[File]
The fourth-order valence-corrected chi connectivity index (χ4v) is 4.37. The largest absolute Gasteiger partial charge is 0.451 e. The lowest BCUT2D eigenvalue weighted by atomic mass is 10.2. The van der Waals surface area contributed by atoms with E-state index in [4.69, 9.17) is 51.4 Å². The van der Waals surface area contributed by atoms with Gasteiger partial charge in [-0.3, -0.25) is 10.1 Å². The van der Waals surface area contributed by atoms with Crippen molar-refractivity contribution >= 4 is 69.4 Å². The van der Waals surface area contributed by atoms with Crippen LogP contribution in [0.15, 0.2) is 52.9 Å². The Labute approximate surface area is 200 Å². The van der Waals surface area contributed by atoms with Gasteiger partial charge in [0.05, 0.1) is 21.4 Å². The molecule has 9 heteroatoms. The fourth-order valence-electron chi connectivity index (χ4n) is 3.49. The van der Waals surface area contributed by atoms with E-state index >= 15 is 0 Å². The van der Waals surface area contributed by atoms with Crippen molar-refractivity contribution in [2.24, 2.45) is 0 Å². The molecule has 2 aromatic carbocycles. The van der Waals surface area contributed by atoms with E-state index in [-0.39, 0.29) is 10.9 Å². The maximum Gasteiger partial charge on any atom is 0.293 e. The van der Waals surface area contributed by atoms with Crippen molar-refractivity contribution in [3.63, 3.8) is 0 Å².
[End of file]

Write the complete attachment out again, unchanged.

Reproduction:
The fourth-order valence-corrected chi connectivity index (χ4v) is 4.37. The largest absolute Gasteiger partial charge is 0.451 e. The lowest BCUT2D eigenvalue weighted by atomic mass is 10.2. The van der Waals surface area contributed by atoms with E-state index in [4.69, 9.17) is 51.4 Å². The van der Waals surface area contributed by atoms with Gasteiger partial charge in [-0.3, -0.25) is 10.1 Å². The van der Waals surface area contributed by atoms with Crippen molar-refractivity contribution >= 4 is 69.4 Å². The van der Waals surface area contributed by atoms with Crippen LogP contribution in [0.15, 0.2) is 52.9 Å². The Labute approximate surface area is 200 Å². The van der Waals surface area contributed by atoms with Gasteiger partial charge in [0.05, 0.1) is 21.4 Å². The molecule has 9 heteroatoms. The fourth-order valence-electron chi connectivity index (χ4n) is 3.49. The van der Waals surface area contributed by atoms with E-state index >= 15 is 0 Å². The van der Waals surface area contributed by atoms with Crippen molar-refractivity contribution in [2.24, 2.45) is 0 Å². The molecule has 2 aromatic carbocycles. The van der Waals surface area contributed by atoms with E-state index in [-0.39, 0.29) is 10.9 Å². The maximum Gasteiger partial charge on any atom is 0.293 e. The van der Waals surface area contributed by atoms with Crippen molar-refractivity contribution in [3.63, 3.8) is 0 Å².